Autochthonous faecal viral transfer (FVT) impacts the murine microbiome after antibiotic perturbation

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Draper, Lorraine A.
Ryan, Feargal J.
Dalmasso, Marion
Casey, Pat G.
McCann, Angela
Velayudhan, Vimalkumar
Ross, R. Paul
Hill, Colin
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BioMed Central Ltd
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Background: It has become increasingly accepted that establishing and maintaining a complex and diverse gut microbiota is fundamental to human health. There are growing efforts to identify means of modulating and influencing the microbiota, especially in individuals who have experienced a disruption in their native microbiota. Faecal microbiota transplantation (FMT) is one method that restores diversity to the microbiota of an individual by introducing microbes from a healthy donor. FMT introduces the total microbial load into the recipient, including the bacteria, archaea, yeasts, protists and viruses. In this study, we investigated whether an autochthonous faecal viral transfer (FVT), in the form of a sterile faecal filtrate, could impact the recovery of a bacteriome disrupted by antibiotic treatment. Results: Following antibiotic disruption of the bacteriome, test mice received an FVT harvested prior to antibiotic treatment, while control mice received a heat- and nuclease-treated FVT. In both groups of mice, the perturbed microbiome reverted over time to one more similar to the pre-treatment one. However, the bacteriomes of mice that received an FVT, in which bacteriophages predominate, separated from those of the control mice as determined by principal co-ordinate analysis (PCoA). Moreover, analysis of the differentially abundant taxa indicated a closer resemblance to the pre-treatment bacteriome in the test mice that had received an FVT. Similarly, metagenomic sequencing of the virome confirmed that faecal bacteriophages of FVT and control mice differed over time in both abundance and diversity, with the phages constituting the FVT persisting in mice that received them. Conclusions: An autochthonous virome transfer reshaped the bacteriomes of mice post-antibiotic treatment such that they more closely resembled the pre-antibiotic microbiota profile compared to mice that received non-viable phages. Thus, FVT may have a role in addressing antibiotic-associated microbiota alterations and potentially prevent the establishment of post-antibiotic infection. Given that bacteriophages are biologically inert in the absence of their host bacteria, they could form a safe and effective alternative to whole microbiota transplants that could be delivered during/following perturbation of the gut flora.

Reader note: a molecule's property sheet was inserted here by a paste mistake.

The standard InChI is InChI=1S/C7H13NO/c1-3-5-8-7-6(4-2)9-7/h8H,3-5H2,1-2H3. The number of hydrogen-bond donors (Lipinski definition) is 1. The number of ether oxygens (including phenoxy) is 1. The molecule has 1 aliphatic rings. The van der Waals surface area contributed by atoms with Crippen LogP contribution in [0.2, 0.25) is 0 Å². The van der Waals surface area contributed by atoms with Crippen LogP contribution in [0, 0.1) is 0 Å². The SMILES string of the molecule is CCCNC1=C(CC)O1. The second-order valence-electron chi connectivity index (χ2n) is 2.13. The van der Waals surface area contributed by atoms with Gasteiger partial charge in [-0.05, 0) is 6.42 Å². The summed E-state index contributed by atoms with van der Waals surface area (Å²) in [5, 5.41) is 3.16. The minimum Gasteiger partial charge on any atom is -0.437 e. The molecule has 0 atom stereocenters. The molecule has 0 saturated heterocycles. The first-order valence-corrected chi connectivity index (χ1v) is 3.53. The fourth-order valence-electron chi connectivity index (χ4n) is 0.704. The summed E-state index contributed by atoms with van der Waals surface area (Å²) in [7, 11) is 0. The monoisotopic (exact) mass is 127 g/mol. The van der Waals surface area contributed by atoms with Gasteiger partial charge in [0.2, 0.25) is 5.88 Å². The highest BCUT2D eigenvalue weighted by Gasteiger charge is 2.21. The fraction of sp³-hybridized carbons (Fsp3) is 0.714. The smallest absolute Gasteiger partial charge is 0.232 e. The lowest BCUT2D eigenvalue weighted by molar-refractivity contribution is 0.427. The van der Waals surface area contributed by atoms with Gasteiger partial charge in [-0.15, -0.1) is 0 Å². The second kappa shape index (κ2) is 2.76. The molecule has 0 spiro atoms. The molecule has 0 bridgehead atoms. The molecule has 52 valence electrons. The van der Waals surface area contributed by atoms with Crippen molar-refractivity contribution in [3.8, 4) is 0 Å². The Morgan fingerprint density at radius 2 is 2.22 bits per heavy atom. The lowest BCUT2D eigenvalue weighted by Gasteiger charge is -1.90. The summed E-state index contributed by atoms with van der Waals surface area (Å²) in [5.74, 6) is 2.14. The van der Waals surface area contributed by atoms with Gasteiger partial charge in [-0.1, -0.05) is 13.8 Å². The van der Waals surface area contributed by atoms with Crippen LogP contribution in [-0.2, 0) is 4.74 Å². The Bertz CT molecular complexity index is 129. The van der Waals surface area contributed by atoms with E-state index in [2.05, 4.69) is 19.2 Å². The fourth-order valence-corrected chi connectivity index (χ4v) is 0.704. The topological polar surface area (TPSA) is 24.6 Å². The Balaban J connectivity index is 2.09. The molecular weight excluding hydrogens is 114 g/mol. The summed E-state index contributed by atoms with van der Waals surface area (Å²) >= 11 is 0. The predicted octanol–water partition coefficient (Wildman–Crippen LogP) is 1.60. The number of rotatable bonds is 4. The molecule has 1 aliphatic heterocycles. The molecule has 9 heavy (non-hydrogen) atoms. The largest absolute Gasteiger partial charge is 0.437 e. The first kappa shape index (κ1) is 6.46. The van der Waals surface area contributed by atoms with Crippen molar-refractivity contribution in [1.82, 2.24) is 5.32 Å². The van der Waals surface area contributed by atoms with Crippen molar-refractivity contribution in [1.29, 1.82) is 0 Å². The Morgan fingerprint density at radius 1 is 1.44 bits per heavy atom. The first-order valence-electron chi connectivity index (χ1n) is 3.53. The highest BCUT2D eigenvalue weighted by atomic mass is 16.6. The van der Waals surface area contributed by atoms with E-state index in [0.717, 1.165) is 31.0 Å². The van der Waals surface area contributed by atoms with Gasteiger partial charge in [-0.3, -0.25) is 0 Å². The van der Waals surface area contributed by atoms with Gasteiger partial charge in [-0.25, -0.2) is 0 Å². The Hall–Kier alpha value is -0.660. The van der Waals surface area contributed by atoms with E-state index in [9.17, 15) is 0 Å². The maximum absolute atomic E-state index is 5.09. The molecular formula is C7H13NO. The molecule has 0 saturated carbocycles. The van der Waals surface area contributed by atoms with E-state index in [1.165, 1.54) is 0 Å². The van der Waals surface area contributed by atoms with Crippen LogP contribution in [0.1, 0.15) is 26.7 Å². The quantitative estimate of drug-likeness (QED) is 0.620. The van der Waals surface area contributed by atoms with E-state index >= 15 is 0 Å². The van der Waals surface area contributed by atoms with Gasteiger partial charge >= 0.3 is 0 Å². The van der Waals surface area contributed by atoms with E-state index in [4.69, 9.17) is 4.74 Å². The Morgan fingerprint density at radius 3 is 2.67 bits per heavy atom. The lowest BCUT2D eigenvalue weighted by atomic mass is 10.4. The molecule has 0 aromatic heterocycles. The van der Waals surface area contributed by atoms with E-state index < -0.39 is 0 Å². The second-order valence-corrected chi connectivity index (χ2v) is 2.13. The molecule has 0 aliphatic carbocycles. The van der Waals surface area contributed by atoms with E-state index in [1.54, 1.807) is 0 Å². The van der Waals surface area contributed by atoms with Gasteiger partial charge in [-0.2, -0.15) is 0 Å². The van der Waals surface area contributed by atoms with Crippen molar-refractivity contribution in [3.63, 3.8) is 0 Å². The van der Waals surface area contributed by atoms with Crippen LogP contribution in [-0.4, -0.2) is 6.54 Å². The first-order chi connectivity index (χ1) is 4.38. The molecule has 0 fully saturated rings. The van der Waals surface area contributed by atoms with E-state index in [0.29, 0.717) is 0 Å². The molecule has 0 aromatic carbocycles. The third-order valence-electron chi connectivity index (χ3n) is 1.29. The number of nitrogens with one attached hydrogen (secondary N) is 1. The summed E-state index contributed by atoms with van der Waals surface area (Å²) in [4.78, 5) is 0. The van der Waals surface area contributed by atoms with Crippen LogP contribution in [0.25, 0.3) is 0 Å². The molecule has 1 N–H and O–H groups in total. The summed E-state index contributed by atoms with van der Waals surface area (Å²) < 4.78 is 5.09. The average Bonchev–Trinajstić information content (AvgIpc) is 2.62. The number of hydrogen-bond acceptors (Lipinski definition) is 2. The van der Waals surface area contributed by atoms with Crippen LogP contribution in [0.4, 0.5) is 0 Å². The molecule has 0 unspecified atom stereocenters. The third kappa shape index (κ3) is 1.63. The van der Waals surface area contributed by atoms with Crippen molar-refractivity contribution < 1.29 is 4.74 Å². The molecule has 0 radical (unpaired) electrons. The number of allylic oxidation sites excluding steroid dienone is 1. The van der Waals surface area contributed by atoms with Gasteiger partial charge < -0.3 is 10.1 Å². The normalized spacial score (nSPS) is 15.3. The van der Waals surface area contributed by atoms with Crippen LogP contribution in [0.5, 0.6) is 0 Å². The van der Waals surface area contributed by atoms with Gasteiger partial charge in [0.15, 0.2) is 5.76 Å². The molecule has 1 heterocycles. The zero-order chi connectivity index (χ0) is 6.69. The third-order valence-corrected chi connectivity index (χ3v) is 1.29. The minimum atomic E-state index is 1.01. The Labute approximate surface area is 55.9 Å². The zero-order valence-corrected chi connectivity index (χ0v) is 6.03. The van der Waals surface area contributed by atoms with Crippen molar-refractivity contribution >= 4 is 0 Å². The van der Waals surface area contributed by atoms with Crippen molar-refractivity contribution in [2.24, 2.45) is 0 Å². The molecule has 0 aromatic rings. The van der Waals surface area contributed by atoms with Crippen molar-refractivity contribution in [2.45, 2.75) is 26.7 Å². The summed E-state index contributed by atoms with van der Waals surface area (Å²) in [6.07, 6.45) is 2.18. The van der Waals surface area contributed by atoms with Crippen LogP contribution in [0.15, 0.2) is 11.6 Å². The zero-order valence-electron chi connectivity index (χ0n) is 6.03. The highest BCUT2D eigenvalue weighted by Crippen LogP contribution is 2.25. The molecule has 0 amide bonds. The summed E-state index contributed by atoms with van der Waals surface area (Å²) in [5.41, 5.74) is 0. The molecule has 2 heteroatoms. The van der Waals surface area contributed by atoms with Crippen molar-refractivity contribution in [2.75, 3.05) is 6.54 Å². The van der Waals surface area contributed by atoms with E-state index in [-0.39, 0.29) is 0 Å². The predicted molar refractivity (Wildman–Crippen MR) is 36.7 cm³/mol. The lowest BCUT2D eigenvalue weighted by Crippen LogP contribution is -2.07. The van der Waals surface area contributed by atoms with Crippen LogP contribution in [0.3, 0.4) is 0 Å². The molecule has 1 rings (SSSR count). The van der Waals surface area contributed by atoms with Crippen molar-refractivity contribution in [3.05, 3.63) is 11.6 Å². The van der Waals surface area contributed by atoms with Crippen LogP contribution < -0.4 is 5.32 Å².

Antibiotic , Bacteriome , Bacteriophage , Microbiome , Murine , Transfer , Virome
Draper, L. A., Ryan, F. J., Dalmasso, M., Casey, P. G., McCann, A., Velayudhan, V., Ross, R. P. and Hill, C. (2020) ‘Autochthonous faecal viral transfer (FVT) impacts the murine microbiome after antibiotic perturbation’, BMC Biology, 18(1), 173 (14pp). doi: 10.1186/s12915-020-00906-0
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